• If a grease contains too much water, it is important to track down the origin and to eliminate it. The Karl Fischer method provides quantitative information about water content. The elements investigated by the Atom Emissions Spectroscopy process help to distinguish between condensate and tap water.
  • If unlike the fresh grease sample the used grease sample is polluted with sodium, calcium, potassium or magnesium this points to „hard“ water. It may have penetrated the grease during high-pressure cleaning. If these minerals are not present it may be „soft“ rain or condensed water.
  • If water has not been satisfactorily removed during the production of the grease, it may be found in fresh grease. An analysis of fresh and used grease clarifies this matter.

Bleeding test - lubricating effectiveness of residual oil content

The sponge-like structure of the thickener or soap used in grease holds the base oil firm and allows it to transfer slowly to the lubrication point. But if the oil flows too quickly and uncontrollably from the thickener structure, the grease „bleeds“ away. If the remaining thickener contains too little oil for the lubrication tasks, the remaining grease dries out. If the residual oil content of a grease falls too quickly, either the grease at hand is unsuitable or it must be reapplied more frequently or in larger quantities. Determining the residual oil content provides the necessary information to decide which. The test shows the percentage of base oil that the soap structure has lost over the course of six hours, at a temperature of 80 °C. The residual oil content of used grease should then be compared with the fresh grease sample.

Bleeding test information

  • If the values are between 5 and 25% and the difference between the used and fresh grease is +/- 15% or less, the grease can still be used without changing the re-lubrication intervals.
  • If the used grease loses considerably more oil than the fresh oil, the thickener is no longer able to maintain the base oil in its sponge-like structure.
  • If considerably less oil is released from the used grease, it has already begun to dry out. The bearing surface is „hungry“ for lubrication. It must be lubricated again.
  • Residual oil content levels which are too low may be caused by the following:
    • too much usage time and lack of or insufficient re-lubrication
    • strong vibrations, load or rotation speeds
    • mixing of greases which have been saponified differently
    • impurities caused by water, acids or lyes
    • insufficient temperature resistance
    • oxidation and ageing (acetifying) of the base oil

Penetration – consistency

While viscosity describes the ability of a lubricating oil or a hydraulic fluid to flow, consistency refers to the extent to which a lubricating oil is stiff. However, the consistency of a grease is not directly linked to the viscosity of its base oil or the kind of thickener used. The National Lubricating Grease Institute (NLGI) in the USA divides lubricating greases into classification groups based on their consistency.

NLGI classes

Penetration number

Consistency at room temperature


445 - 475

Very liquid


400 - 430



355 - 385



310 - 340

Very soft


265 - 295



220 - 250



175 - 205



130 - 160

Very solid


85 - 115

Extremely solid

Sulfatasche – Verschleiß und Verunreinigungen

Investigating sulphate ash is a process used to determine inorganic (firm) levels in organic samples. This is determined by heating the sample to temperatures of 775 °C. At this temperature the organic elements in the samples „combust“ (e.g. the oil). All that remains are ashes, which consist of metallic oxides (soap, additives) and impurities. By smoking this with concentrated sulphuric acid, the oxides in the ashes are transformed into sulphates. The weight of the remains is then recorded.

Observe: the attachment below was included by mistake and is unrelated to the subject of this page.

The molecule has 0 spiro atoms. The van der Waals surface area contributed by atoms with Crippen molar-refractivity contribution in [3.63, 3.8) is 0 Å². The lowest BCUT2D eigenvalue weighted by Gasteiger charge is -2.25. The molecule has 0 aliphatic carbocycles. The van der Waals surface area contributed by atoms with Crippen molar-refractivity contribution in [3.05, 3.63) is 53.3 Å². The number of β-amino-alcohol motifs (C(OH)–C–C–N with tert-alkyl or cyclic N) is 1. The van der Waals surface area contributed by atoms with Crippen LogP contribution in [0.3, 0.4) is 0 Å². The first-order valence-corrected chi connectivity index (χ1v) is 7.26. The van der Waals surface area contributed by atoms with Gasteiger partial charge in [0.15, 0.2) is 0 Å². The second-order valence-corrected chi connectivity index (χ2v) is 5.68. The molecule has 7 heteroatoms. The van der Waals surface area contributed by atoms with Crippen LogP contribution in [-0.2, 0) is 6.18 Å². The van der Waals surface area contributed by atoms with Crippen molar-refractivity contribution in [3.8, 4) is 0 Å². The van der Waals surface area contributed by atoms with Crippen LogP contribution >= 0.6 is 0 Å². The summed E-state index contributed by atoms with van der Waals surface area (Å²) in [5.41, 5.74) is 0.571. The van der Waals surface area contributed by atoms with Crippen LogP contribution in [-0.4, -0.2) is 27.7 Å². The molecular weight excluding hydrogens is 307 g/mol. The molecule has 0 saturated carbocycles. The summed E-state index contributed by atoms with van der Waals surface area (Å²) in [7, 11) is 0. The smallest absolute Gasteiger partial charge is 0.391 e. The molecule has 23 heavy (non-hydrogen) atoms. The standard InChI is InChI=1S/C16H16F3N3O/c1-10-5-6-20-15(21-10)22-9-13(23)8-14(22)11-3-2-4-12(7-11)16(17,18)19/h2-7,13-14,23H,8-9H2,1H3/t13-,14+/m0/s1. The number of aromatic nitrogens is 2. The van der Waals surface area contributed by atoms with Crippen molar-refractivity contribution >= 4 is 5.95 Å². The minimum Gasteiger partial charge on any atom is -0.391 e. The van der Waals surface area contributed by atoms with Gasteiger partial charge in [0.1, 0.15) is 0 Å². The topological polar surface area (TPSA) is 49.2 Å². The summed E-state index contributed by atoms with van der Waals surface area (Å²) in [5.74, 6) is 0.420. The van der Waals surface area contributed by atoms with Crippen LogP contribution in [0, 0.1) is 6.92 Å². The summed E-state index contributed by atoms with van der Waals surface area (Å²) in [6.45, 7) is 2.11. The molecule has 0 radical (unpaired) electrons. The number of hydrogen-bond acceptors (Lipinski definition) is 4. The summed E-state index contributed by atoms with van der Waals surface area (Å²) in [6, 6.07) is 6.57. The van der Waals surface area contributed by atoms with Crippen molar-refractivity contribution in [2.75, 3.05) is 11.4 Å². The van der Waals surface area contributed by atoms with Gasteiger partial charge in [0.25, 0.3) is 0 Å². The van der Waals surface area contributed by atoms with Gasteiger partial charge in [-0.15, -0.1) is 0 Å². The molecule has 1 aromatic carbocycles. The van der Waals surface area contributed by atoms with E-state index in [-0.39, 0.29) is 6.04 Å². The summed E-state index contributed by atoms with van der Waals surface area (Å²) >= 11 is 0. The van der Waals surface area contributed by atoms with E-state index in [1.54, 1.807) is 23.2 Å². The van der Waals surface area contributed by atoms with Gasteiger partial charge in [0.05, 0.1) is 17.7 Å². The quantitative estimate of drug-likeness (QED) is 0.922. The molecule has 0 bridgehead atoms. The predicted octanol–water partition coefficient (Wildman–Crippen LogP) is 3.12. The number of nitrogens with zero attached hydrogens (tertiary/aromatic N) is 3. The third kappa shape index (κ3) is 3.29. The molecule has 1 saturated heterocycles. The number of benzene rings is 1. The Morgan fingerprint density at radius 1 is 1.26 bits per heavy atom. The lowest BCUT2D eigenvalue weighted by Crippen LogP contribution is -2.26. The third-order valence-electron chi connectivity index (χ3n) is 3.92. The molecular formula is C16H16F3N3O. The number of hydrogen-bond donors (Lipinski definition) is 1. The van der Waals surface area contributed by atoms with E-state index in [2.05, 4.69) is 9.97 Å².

Information about sulphate ash

  • If the proportion of sulphate ashes in the used grease has increased compared to the fresh grease, this is a clear indication of impurities and/or wear.
  • If the metal values determined by the AES process are also consulted at this stage, the cause of the weight increase can be clarified. High levels of iron and chromium point to wear, while increased proportions of silicon and calcium hint at impurities.
  • The weight of the sulphate ash is affected by:
    • metallic abrasion from bearing wear
    • hard impurities such as silicon (dust), which often indicates that too much time has passed between re-lubrication intervals
    • levels of solid lubricants such as MoS2
    • metal organic EP additives
    • other metal soaps and inorganic thickeners, recorded with another grease they have been mixed with

Shear stress, visible viscosity – rotation speed suitability

A rheometer is used to measure the visible viscosity of a grease at different temperatures. For this purpose a small amount of grease is placed on a temperature-controlled plate. The plate-based testing cone, which develops a gap between the upper and the lower plates, moves on to the film of grease. The force between the plates and the cone is measured as dynamic viscosity, which for grease is also called „shear viscosity“. The stability after the shearing, which, for instance, assesses characteristics such as deformability of a lubricating grease, can be described in apparent viscosity terms. The rheometer gives the shear viscosity at the beginning and the end of the testing procedure and displays the shear viscosity decrease in percentage terms.

Information about apparent viscosity

Using the index, particularly when compared with different fresh greases or through trend analyses, the following can be determined:

  • whether the grease is suitable for high rotation speeds.
  • the lower temperature limit at which the grease can be used.
  • whether the grease is suitable for specific types of bearing (spherical roller bearings).

Dropping point – temperature resistance